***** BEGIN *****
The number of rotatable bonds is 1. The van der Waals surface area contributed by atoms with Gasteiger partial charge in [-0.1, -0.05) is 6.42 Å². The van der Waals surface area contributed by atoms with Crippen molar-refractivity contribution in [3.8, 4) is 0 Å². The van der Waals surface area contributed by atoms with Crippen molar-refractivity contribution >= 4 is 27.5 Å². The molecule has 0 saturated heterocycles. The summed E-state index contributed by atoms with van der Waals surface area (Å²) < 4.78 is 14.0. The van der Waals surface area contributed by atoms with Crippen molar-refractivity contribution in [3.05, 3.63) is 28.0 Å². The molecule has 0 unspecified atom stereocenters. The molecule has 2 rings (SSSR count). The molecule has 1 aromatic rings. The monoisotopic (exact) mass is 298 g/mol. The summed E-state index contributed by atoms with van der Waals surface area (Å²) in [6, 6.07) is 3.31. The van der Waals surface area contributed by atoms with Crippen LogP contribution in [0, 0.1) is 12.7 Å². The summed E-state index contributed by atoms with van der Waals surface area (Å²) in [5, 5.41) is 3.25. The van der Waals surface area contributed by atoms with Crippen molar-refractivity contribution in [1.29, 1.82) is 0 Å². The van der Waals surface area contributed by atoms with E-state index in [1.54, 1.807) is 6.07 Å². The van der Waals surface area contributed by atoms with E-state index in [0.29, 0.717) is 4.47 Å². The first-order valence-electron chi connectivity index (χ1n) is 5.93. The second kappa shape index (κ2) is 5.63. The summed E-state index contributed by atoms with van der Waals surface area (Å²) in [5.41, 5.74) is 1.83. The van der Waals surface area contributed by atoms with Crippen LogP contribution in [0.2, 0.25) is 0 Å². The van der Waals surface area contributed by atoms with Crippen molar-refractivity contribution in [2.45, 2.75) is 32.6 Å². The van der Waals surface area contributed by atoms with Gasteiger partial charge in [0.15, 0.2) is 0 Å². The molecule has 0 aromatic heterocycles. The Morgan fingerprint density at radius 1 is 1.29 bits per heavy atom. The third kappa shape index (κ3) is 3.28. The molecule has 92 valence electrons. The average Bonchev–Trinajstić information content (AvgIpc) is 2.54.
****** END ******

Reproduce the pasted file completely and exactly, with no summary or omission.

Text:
The number of rotatable bonds is 1. The van der Waals surface area contributed by atoms with Gasteiger partial charge in [-0.1, -0.05) is 6.42 Å². The van der Waals surface area contributed by atoms with Crippen molar-refractivity contribution in [3.8, 4) is 0 Å². The van der Waals surface area contributed by atoms with Crippen molar-refractivity contribution >= 4 is 27.5 Å². The molecule has 0 saturated heterocycles. The summed E-state index contributed by atoms with van der Waals surface area (Å²) < 4.78 is 14.0. The van der Waals surface area contributed by atoms with Crippen molar-refractivity contribution in [3.05, 3.63) is 28.0 Å². The molecule has 0 unspecified atom stereocenters. The molecule has 2 rings (SSSR count). The molecule has 1 aromatic rings. The monoisotopic (exact) mass is 298 g/mol. The summed E-state index contributed by atoms with van der Waals surface area (Å²) in [6, 6.07) is 3.31. The van der Waals surface area contributed by atoms with Crippen LogP contribution in [0, 0.1) is 12.7 Å². The summed E-state index contributed by atoms with van der Waals surface area (Å²) in [5, 5.41) is 3.25. The van der Waals surface area contributed by atoms with Crippen molar-refractivity contribution in [1.29, 1.82) is 0 Å². The van der Waals surface area contributed by atoms with E-state index in [1.54, 1.807) is 6.07 Å². The van der Waals surface area contributed by atoms with E-state index in [0.29, 0.717) is 4.47 Å². The first-order valence-electron chi connectivity index (χ1n) is 5.93. The second kappa shape index (κ2) is 5.63. The summed E-state index contributed by atoms with van der Waals surface area (Å²) in [5.41, 5.74) is 1.83. The van der Waals surface area contributed by atoms with Crippen LogP contribution in [0.2, 0.25) is 0 Å². The van der Waals surface area contributed by atoms with Crippen molar-refractivity contribution in [2.45, 2.75) is 32.6 Å². The van der Waals surface area contributed by atoms with Gasteiger partial charge in [0.15, 0.2) is 0 Å². The molecule has 0 aromatic heterocycles. The Morgan fingerprint density at radius 1 is 1.29 bits per heavy atom. The third kappa shape index (κ3) is 3.28. The molecule has 92 valence electrons. The average Bonchev–Trinajstić information content (AvgIpc) is 2.54.